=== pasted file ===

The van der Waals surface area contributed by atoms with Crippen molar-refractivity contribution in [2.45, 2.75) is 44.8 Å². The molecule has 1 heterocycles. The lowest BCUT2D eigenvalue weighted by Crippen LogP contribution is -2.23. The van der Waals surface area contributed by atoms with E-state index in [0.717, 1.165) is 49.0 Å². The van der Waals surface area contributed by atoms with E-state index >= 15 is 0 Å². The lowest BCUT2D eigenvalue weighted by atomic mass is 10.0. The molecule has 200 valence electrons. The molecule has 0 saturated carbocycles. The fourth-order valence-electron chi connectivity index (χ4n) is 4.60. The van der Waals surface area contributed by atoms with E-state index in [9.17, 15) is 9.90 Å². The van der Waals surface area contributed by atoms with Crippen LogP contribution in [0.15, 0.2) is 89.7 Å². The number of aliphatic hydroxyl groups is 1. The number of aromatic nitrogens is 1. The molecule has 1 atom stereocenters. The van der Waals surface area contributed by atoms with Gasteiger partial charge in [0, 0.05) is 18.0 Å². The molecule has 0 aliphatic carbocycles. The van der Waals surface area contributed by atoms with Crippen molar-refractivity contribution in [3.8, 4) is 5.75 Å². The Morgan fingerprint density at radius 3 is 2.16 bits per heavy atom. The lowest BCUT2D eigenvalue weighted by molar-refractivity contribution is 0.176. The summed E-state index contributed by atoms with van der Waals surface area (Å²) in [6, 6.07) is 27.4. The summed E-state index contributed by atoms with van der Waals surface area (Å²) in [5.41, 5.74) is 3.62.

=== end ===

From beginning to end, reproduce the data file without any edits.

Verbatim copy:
The van der Waals surface area contributed by atoms with Crippen molar-refractivity contribution in [2.45, 2.75) is 44.8 Å². The molecule has 1 heterocycles. The lowest BCUT2D eigenvalue weighted by Crippen LogP contribution is -2.23. The van der Waals surface area contributed by atoms with E-state index in [0.717, 1.165) is 49.0 Å². The van der Waals surface area contributed by atoms with E-state index >= 15 is 0 Å². The lowest BCUT2D eigenvalue weighted by atomic mass is 10.0. The molecule has 200 valence electrons. The molecule has 0 saturated carbocycles. The fourth-order valence-electron chi connectivity index (χ4n) is 4.60. The van der Waals surface area contributed by atoms with E-state index in [9.17, 15) is 9.90 Å². The van der Waals surface area contributed by atoms with Crippen LogP contribution in [0.15, 0.2) is 89.7 Å². The number of aliphatic hydroxyl groups is 1. The number of aromatic nitrogens is 1. The molecule has 1 atom stereocenters. The van der Waals surface area contributed by atoms with Gasteiger partial charge in [0, 0.05) is 18.0 Å². The molecule has 0 aliphatic carbocycles. The van der Waals surface area contributed by atoms with Crippen molar-refractivity contribution in [3.8, 4) is 5.75 Å². The Morgan fingerprint density at radius 3 is 2.16 bits per heavy atom. The lowest BCUT2D eigenvalue weighted by molar-refractivity contribution is 0.176. The summed E-state index contributed by atoms with van der Waals surface area (Å²) in [6, 6.07) is 27.4. The summed E-state index contributed by atoms with van der Waals surface area (Å²) in [5.41, 5.74) is 3.62.